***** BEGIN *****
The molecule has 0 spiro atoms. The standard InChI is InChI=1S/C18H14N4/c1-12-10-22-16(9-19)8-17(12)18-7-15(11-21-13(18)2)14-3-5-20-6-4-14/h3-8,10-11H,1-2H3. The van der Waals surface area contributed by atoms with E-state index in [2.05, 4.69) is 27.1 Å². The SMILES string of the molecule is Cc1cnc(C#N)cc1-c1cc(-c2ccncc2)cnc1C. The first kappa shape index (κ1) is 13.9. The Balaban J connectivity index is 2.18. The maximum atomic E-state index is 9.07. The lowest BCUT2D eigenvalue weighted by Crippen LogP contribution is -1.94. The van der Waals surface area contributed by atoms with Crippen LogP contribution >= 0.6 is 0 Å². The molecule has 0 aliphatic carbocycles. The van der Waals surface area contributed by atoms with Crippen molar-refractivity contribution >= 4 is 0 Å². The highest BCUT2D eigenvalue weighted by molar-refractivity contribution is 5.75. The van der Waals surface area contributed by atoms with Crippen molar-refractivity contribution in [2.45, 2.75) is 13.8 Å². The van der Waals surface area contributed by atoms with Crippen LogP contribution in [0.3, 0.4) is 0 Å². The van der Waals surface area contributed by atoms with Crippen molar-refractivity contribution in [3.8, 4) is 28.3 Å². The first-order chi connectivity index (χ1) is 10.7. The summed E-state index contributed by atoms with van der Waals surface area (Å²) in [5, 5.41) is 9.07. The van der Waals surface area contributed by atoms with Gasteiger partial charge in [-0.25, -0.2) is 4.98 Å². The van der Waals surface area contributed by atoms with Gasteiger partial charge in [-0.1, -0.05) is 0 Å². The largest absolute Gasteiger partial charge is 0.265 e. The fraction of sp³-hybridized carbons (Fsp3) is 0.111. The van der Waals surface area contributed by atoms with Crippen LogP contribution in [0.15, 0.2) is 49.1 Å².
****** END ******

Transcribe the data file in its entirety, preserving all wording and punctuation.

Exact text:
The molecule has 0 spiro atoms. The standard InChI is InChI=1S/C18H14N4/c1-12-10-22-16(9-19)8-17(12)18-7-15(11-21-13(18)2)14-3-5-20-6-4-14/h3-8,10-11H,1-2H3. The van der Waals surface area contributed by atoms with E-state index in [2.05, 4.69) is 27.1 Å². The SMILES string of the molecule is Cc1cnc(C#N)cc1-c1cc(-c2ccncc2)cnc1C. The first kappa shape index (κ1) is 13.9. The Balaban J connectivity index is 2.18. The maximum atomic E-state index is 9.07. The lowest BCUT2D eigenvalue weighted by Crippen LogP contribution is -1.94. The van der Waals surface area contributed by atoms with Crippen LogP contribution >= 0.6 is 0 Å². The molecule has 0 aliphatic carbocycles. The van der Waals surface area contributed by atoms with Crippen molar-refractivity contribution >= 4 is 0 Å². The highest BCUT2D eigenvalue weighted by molar-refractivity contribution is 5.75. The van der Waals surface area contributed by atoms with Crippen molar-refractivity contribution in [2.45, 2.75) is 13.8 Å². The van der Waals surface area contributed by atoms with Crippen LogP contribution in [0.3, 0.4) is 0 Å². The van der Waals surface area contributed by atoms with Crippen molar-refractivity contribution in [3.8, 4) is 28.3 Å². The first-order chi connectivity index (χ1) is 10.7. The summed E-state index contributed by atoms with van der Waals surface area (Å²) in [5, 5.41) is 9.07. The van der Waals surface area contributed by atoms with Gasteiger partial charge in [-0.25, -0.2) is 4.98 Å². The van der Waals surface area contributed by atoms with Gasteiger partial charge in [-0.1, -0.05) is 0 Å². The largest absolute Gasteiger partial charge is 0.265 e. The fraction of sp³-hybridized carbons (Fsp3) is 0.111. The van der Waals surface area contributed by atoms with Crippen LogP contribution in [0.15, 0.2) is 49.1 Å².